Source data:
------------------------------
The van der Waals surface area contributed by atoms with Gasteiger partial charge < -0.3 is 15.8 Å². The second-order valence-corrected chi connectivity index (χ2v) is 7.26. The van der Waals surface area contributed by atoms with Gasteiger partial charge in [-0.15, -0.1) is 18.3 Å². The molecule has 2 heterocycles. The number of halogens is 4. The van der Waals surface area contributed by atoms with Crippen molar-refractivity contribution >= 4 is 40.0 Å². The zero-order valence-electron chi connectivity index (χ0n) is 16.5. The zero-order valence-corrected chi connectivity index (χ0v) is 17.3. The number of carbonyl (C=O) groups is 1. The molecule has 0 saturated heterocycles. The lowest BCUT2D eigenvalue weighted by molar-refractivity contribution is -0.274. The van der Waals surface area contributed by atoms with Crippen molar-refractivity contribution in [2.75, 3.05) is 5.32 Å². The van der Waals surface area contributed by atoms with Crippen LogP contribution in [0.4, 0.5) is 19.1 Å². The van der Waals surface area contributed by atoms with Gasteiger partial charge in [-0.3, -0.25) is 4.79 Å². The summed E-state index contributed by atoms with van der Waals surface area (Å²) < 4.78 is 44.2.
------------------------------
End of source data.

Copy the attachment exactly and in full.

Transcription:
The van der Waals surface area contributed by atoms with Gasteiger partial charge < -0.3 is 15.8 Å². The second-order valence-corrected chi connectivity index (χ2v) is 7.26. The van der Waals surface area contributed by atoms with Gasteiger partial charge in [-0.15, -0.1) is 18.3 Å². The molecule has 2 heterocycles. The number of halogens is 4. The van der Waals surface area contributed by atoms with Crippen molar-refractivity contribution >= 4 is 40.0 Å². The zero-order valence-electron chi connectivity index (χ0n) is 16.5. The zero-order valence-corrected chi connectivity index (χ0v) is 17.3. The number of carbonyl (C=O) groups is 1. The molecule has 0 saturated heterocycles. The lowest BCUT2D eigenvalue weighted by molar-refractivity contribution is -0.274. The van der Waals surface area contributed by atoms with Crippen molar-refractivity contribution in [2.75, 3.05) is 5.32 Å². The van der Waals surface area contributed by atoms with Crippen LogP contribution in [0.4, 0.5) is 19.1 Å². The van der Waals surface area contributed by atoms with Gasteiger partial charge in [-0.3, -0.25) is 4.79 Å². The summed E-state index contributed by atoms with van der Waals surface area (Å²) < 4.78 is 44.2.